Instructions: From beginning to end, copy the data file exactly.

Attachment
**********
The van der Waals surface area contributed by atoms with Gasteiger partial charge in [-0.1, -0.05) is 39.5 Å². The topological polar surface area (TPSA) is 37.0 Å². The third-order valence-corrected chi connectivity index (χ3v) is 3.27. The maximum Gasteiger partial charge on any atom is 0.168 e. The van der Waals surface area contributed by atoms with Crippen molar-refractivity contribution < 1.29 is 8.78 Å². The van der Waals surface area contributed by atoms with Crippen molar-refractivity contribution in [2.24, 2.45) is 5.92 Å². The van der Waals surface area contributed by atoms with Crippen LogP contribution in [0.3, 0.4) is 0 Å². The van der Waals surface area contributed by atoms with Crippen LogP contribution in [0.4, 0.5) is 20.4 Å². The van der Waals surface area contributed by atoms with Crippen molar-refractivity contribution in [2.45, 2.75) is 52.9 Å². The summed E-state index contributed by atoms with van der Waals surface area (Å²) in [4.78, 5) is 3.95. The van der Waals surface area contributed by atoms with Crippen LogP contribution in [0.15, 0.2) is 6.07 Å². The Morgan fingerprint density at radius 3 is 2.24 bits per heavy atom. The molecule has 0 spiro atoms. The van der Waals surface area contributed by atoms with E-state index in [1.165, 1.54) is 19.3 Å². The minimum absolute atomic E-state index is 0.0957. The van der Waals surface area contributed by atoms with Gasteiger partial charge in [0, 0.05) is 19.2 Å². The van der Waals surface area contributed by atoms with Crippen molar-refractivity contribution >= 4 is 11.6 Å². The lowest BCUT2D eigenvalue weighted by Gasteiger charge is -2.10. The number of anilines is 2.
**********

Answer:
The van der Waals surface area contributed by atoms with Gasteiger partial charge in [-0.1, -0.05) is 39.5 Å². The topological polar surface area (TPSA) is 37.0 Å². The third-order valence-corrected chi connectivity index (χ3v) is 3.27. The maximum Gasteiger partial charge on any atom is 0.168 e. The van der Waals surface area contributed by atoms with Crippen molar-refractivity contribution < 1.29 is 8.78 Å². The van der Waals surface area contributed by atoms with Crippen molar-refractivity contribution in [2.24, 2.45) is 5.92 Å². The van der Waals surface area contributed by atoms with Crippen LogP contribution in [0.3, 0.4) is 0 Å². The van der Waals surface area contributed by atoms with Crippen LogP contribution in [0.4, 0.5) is 20.4 Å². The van der Waals surface area contributed by atoms with Crippen molar-refractivity contribution in [2.45, 2.75) is 52.9 Å². The summed E-state index contributed by atoms with van der Waals surface area (Å²) in [4.78, 5) is 3.95. The van der Waals surface area contributed by atoms with Crippen LogP contribution in [0.15, 0.2) is 6.07 Å². The Morgan fingerprint density at radius 3 is 2.24 bits per heavy atom. The molecule has 0 spiro atoms. The van der Waals surface area contributed by atoms with E-state index in [1.165, 1.54) is 19.3 Å². The minimum absolute atomic E-state index is 0.0957. The van der Waals surface area contributed by atoms with Gasteiger partial charge in [0, 0.05) is 19.2 Å². The van der Waals surface area contributed by atoms with Crippen molar-refractivity contribution >= 4 is 11.6 Å². The lowest BCUT2D eigenvalue weighted by Gasteiger charge is -2.10. The number of anilines is 2.